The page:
Look out for wildlife when traveling in Arizona’s high country

Tunnel animals use in a high traffic area in Marana. (Source: Tucson News Now)
Tunnel animals use in a high traffic area in Marana. (Source: Tucson News Now)
Published: Jun. 12, 2018 at 8:35 PM MST|Updated: Jun. 26, 2018 at 4:35 PM MST
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TUCSON, AZ (Tucson News Now) - Planning a 'staycation' in Arizona's this summer, then this is a story you want to read.

The Arizona Department of Transportation is warning drivers to be aware and look out for wildlife when traveling in the high country. According to an ADOT release, the traffic call heard most in the ADOT Traffic Operations Center is "car vs. deer".

It isn't uncommon for a dozen or more wildlife strikes to occur from sunset to sunup as animals like deer, antelope, elk, bear and other animals cross rural roadways. Since 2012 June has had the most collisions involving animals – wildlife, livestock and even family pets than nearly any other month, except October which has the most occur. Each year more than 80 percent of animal-related crashes are with wildlife and 86 percent of crashes involving animals occur in rural areas.

Higher than average wildlife related crashes happen in June, possibly due to the beginning of the monsoon season, according to the Arizona Game and Fish Department.  This is due to the 'green-up' of plants and readily available water, allowing animals to travel farther distances and forage for food. As it happens, this is also the time that more drivers are likely to travel the state's high country, to escape the heat of city living, so more vehicles are on the roads.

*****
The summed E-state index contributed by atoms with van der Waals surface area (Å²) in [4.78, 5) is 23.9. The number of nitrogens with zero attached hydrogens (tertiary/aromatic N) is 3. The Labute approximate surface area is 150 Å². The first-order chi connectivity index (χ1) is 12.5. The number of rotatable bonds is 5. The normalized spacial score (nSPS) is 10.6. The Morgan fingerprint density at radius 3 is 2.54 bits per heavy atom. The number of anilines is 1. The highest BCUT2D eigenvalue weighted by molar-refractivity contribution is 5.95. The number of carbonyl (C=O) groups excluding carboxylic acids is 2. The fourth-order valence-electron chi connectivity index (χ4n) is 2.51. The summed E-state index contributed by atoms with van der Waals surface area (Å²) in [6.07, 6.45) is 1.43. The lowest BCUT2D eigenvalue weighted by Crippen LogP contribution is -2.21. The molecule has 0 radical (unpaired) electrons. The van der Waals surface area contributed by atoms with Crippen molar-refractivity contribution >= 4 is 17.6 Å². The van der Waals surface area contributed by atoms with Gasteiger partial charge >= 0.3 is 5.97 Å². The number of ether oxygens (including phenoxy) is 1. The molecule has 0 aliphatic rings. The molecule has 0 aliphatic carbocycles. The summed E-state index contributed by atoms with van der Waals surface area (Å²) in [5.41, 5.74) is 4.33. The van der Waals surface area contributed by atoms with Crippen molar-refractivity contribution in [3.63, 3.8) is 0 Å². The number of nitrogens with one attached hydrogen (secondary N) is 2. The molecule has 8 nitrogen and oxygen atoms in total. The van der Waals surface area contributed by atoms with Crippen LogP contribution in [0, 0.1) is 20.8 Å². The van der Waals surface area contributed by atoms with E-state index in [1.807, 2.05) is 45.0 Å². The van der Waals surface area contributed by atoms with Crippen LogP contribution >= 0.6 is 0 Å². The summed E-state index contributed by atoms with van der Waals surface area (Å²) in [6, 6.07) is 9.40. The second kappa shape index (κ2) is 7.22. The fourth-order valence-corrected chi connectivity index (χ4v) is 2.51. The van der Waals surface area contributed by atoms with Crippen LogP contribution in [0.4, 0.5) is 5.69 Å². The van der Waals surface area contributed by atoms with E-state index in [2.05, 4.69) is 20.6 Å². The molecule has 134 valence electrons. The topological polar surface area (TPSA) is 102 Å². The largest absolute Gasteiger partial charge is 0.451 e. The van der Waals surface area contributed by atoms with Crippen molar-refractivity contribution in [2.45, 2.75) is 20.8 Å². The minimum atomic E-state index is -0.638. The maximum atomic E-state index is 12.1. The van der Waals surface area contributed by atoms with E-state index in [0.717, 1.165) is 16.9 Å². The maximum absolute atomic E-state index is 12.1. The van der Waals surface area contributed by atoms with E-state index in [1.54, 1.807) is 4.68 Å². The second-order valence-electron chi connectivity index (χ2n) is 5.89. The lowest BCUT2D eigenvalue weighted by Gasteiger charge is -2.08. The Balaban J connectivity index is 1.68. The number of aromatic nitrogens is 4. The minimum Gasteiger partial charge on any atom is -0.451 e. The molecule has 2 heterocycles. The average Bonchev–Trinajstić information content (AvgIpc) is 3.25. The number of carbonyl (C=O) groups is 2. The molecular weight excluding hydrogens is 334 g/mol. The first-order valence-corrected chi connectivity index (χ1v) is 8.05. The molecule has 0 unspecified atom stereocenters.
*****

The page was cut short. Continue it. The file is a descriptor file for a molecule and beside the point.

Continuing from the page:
ADOT has implemented several creative solutions for safe travel on some of the most heavily-traveled migratory corridors, while also protecting wildlife and surrounding ecosystems. These solutions include wildlife underpasses and elk crossings like those along State Route 260 east of Payson, the desert bighorn sheep overpasses near Hoover Dam on US 93 and even the wildlife crossing structures on State Route 77 near Tucson.

Partnering with AZGFD, these efforts have increased vehicle-travel safety, while preserving and protecting wildlife. For example, a fencing project linking three existing crossing structures on SR 260 reduced elk-vehicle collisions by 98 percent over a six-year span.

Drivers are encouraged to pay heed to signs indicating areas where wildlife is prone to cross roadways, especially in rural areas. They are also asked to obey the speed limit and pay attention to the shoulders of roadways will also reduce the chance of crashing into an animal. AZGFD advises:

  • Deer are most active in early mornings and evenings.
  • If you see one animal there are probably more, so slow down.
  • Typically, you should not swerve to avoid hitting the animal. Stay in your lane and firmly brake.
  • However, if it is a very large animal and there is no oncoming traffic and the shoulder is safe on either side of the road, it may be safer to swerve rather than risk the impact from a large animal, like a cow, horse or adult bull elk.

Following crashes with wildlife (81.7 percent), livestock is the next most common at 13.6 percent. Family pets in urban areas make up 1.9 percent of crashes involving animals.

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